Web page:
There are a few things to consider here. This list would become expansive if I listed how I feel it all intertwines and relates to one another. Enacting new laws is one consideration but abuses of current laws is quite another, and I think his stance addresses this at least peripherally.

As you suggest the post 9/11 laws were pushed forward quickly but the vast and sweeping powers that the Security Establishment has had in this country is not new. These new laws made what was already illegally going on now legal (wiretaping without a warrant and such). If CSIS or the CSE (Canadian equivalent of the NSA) can't get something done legally, they simply ask their partners in England or America to do the work for them without interference. What is new in the last few decades is that the courts are sleeping with the establishment to ensure that our guaranteed rights can be trampled without challenge, even if these challenges are legitimate. Any challenge is simply struck down without seeing the light of day, these challenges should be heard if we are a society based on the rule of law and principles which are at the very core of democracy. Furthermore, the establishment is so powerful and abused for political purposes that even the courts have little to no control; or, as this man is suggesting, they simply disregard their own duty in the process, which is supposed to be based on Canadian law. Consider how CSIS reacted to the files of Tommy Douglas which were collected by the RCMP, they were ordered to release the files in their entirety, instead, dozens of files went missing and the files remain closed from the public.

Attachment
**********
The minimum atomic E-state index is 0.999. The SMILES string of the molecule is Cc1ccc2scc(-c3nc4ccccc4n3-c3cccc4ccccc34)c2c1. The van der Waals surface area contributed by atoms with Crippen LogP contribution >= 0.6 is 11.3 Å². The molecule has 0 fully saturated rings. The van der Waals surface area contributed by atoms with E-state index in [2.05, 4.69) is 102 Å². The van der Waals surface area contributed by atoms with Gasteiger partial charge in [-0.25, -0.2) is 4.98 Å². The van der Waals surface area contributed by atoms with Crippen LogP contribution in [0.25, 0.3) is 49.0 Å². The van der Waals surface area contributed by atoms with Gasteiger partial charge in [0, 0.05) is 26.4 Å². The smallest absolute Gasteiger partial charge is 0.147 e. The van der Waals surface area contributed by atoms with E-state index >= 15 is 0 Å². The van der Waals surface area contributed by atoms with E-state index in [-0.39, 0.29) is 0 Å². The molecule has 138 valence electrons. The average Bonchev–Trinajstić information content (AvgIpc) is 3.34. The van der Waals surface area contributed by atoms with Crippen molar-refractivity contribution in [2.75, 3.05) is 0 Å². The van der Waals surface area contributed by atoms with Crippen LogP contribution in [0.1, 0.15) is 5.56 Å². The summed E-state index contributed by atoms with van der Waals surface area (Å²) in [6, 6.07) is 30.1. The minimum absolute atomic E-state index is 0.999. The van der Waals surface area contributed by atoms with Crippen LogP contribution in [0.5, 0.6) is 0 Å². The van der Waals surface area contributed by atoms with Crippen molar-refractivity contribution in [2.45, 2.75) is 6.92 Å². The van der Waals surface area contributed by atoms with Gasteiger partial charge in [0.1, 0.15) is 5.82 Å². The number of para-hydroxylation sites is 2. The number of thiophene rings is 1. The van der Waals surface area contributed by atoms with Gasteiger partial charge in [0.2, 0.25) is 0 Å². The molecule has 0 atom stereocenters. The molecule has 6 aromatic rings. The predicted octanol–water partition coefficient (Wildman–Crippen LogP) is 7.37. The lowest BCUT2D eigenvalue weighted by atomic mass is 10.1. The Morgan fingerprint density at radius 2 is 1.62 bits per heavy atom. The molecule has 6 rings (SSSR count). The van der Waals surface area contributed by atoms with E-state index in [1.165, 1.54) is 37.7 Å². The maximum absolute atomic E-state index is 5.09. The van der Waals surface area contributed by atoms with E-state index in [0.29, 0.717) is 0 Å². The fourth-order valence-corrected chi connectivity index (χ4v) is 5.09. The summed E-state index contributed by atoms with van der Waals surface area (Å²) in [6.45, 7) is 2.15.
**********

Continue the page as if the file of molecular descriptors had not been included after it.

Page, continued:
These few paragraphs in the article are telling:

“I have no personal interest in this,” he said. “In a sense, I am asking the courts to sustain the rule of law. Most of us have certain times in our lives where we just say: ‘This is something I have to do if I want to live with myself.’”

Mr. Schmidt asked in his court application for a finding that his department has spent the past 20 years violating its duty to ensure that proposed laws comply with the Charter.

The dispute concerns a legal requirement that Parliament be informed when a proposed law is likely to be found inconsistent with rights guaranteed in the Charter. Mr. Schmidt says federal lawyers were consistently instructed not to red-flag a law if there were any possibility of mustering a “credible” argument that it did not breach the Charter.


Laws themselves are the macrocosm, but I can attest that this behavior has definitely found it's way into the microcosm; in specific court cases. When dealing with CSIS and the RCMP as an example, I put forward my motion for disclosure, based on violation of my Chartered Rights and basic principles of democracy that we espouse...the Justice Department played the same game they play over and over...they simply had my case thrown out. This is how powerful this man's case may be, it affects everything from laws being considered to actions about laws already in place. Is it the justice departments role to strike down challenges because it might undermine the abuses of the establishment? Consider that sentence. Which side of democracy are we going to be on? Their response to his case speaks volumes. He is suspended without pay....how dare he look out for the Rights (God ordained I might argue) of Canadians!